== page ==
Purchasing Clean Energy Tax Credits
What corporate tax teams need to know about prevailing wage and apprenticeship requirements

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The Inflation Reduction Act of 2022 (IRA) greatly expanded energy-related federal income tax credits and created Internal Revenue Code Section 6418, which allows eligible taxpayers to transfer, or sell, certain clean energy tax credits to unrelated parties for cash.

One key area of due diligence when purchasing a tax credit is to ensure that the project complies with prevailing wage and apprenticeship requirements (PWA), which the IRA introduced to encourage a robust market for well-paying clean energy jobs. Clean energy projects that comply with PWA requirements receive a five-times multiplier on the value of tax credits. If a tax credit buyer purchases a credit that later is found not to comply with PWA requirements, the buyer will face a recapture of the increased tax credit amount.

Buyers of tax credits should understand PWA requirements and the documentation required to ensure compliance. Buyers should also mitigate the risk of recapture due to PWA noncompliance with careful due diligence, contractual protections (including provisions requiring the tax credit seller to compensate the buyer for PWA noncompliance), and tax credit insurance.

How the PWA Applies to Each Credit Type

All but one of the IRA’s eleven transferable tax credits are subject to PWA requirements; the exception is the Section 45X advanced manufacturing production tax credit (PTC). Table 1 shows how long PWA compliance is required for each credit.

Projects that comply with PWA requirements receive a tax credit five times greater than non-PWA-compliant projects. For example, a solar project with a $100 million cost basis qualifies for a base tax credit amount of $6 million (assuming a Section 48 ITC). If the project meets PWA compliance, the tax credit amount increases to $30 million.

If a tax credit buyer purchases a credit that later is determined not to comply with PWA requirements, then the Internal Revenue Service will recapture the PWA multiplier portion of the credits, which is equivalent to eighty percent of the tax credit value—for example, $24 million of a $30 million credit. For Section 48 ITCs, the recapture is applied to the unvested portion of the credit (the ITC vests twenty percent annually over a five-year period).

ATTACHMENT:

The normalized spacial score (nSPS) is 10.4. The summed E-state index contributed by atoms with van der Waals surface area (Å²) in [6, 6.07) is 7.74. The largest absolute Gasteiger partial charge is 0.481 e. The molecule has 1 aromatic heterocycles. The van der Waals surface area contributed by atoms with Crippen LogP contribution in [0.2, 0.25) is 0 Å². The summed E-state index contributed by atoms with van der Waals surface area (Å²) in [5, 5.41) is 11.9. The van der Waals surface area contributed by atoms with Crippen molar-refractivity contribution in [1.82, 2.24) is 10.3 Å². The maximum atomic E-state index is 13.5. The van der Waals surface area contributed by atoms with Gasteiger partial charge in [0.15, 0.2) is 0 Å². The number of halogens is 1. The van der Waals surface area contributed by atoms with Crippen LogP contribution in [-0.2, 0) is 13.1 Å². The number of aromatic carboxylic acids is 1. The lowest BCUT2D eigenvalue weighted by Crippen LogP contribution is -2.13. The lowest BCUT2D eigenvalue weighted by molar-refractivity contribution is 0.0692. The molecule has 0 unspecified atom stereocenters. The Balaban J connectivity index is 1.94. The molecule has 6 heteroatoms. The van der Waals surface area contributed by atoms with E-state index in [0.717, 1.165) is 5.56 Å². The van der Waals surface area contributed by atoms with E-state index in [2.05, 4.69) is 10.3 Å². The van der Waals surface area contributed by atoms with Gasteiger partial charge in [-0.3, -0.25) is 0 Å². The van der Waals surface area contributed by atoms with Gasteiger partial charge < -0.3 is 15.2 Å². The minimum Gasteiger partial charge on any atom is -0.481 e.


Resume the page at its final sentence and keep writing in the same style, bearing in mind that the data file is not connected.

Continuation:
As a result, buyers of tax credits must perform proper diligence on projects to ensure that the project will not later be found to fail to comply with PWA requirements.

Summary of Prevailing Wage and Apprenticeship Requirements

Prevailing Wage Requirements

Prevailing wage rules require that certain workers be paid a minimum prevailing wage specified by the US Department of Labor (DOL). The DOL publishes a list of prevailing wages on www.sam.gov according to geographic location, labor classification, and type of construction. It is also important to use the correct wage determination based on timing of work, which is primarily driven by when construction begins. If no applicable published wage rate is available, the taxpayer or project developer must request a supplemental wage determination from the DOL.

Apprenticeship Requirements

The apprenticeship rules require that a certain percentage of labor hours during construction, alteration, or repair for a project be performed by a qualified apprentice. The minimum percentage of hours that must be performed by qualified apprentices is:

  • 12.5% for projects that began construction in 2023; and
  • 15.0% for projects that begin construction in 2024 or later.

Two Exceptions to PWA Compliance

The IRA includes two general exceptions to PWA requirements—the “beginning of construction” exception and the “one megawatt” exception. Projects that meet one of these exceptions receive the five-times credit multiplier without necessarily paying prevailing wages and employing qualified apprentices. Specifically: